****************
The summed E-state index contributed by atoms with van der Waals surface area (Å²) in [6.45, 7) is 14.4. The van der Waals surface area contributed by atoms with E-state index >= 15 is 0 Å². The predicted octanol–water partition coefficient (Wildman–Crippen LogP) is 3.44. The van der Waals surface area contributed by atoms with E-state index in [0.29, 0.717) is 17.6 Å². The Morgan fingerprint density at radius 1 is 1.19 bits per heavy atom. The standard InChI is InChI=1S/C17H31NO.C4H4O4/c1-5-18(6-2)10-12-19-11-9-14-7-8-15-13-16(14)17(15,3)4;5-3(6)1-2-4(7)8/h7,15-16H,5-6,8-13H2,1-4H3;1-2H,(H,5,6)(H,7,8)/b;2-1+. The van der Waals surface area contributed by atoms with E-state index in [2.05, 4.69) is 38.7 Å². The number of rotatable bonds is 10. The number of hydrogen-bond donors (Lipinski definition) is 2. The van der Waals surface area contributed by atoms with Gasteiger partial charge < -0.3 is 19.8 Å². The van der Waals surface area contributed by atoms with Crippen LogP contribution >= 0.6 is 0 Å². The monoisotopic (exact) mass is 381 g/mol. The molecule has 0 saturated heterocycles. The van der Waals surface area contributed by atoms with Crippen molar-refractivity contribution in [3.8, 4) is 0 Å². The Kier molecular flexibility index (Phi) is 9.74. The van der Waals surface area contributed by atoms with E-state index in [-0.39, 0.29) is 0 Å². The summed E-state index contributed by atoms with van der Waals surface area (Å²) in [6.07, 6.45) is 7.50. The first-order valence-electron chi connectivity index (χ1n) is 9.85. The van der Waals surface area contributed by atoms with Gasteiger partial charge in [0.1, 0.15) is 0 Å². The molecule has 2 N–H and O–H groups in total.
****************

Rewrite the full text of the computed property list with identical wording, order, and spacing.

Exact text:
The summed E-state index contributed by atoms with van der Waals surface area (Å²) in [6.45, 7) is 14.4. The van der Waals surface area contributed by atoms with E-state index >= 15 is 0 Å². The predicted octanol–water partition coefficient (Wildman–Crippen LogP) is 3.44. The van der Waals surface area contributed by atoms with E-state index in [0.29, 0.717) is 17.6 Å². The Morgan fingerprint density at radius 1 is 1.19 bits per heavy atom. The standard InChI is InChI=1S/C17H31NO.C4H4O4/c1-5-18(6-2)10-12-19-11-9-14-7-8-15-13-16(14)17(15,3)4;5-3(6)1-2-4(7)8/h7,15-16H,5-6,8-13H2,1-4H3;1-2H,(H,5,6)(H,7,8)/b;2-1+. The van der Waals surface area contributed by atoms with E-state index in [2.05, 4.69) is 38.7 Å². The number of rotatable bonds is 10. The number of hydrogen-bond donors (Lipinski definition) is 2. The van der Waals surface area contributed by atoms with Gasteiger partial charge < -0.3 is 19.8 Å². The van der Waals surface area contributed by atoms with Crippen LogP contribution >= 0.6 is 0 Å². The monoisotopic (exact) mass is 381 g/mol. The molecule has 0 saturated heterocycles. The van der Waals surface area contributed by atoms with Crippen molar-refractivity contribution in [3.8, 4) is 0 Å². The Kier molecular flexibility index (Phi) is 9.74. The van der Waals surface area contributed by atoms with E-state index in [-0.39, 0.29) is 0 Å². The summed E-state index contributed by atoms with van der Waals surface area (Å²) in [6.07, 6.45) is 7.50. The first-order valence-electron chi connectivity index (χ1n) is 9.85. The van der Waals surface area contributed by atoms with Gasteiger partial charge in [0.1, 0.15) is 0 Å². The molecule has 2 N–H and O–H groups in total.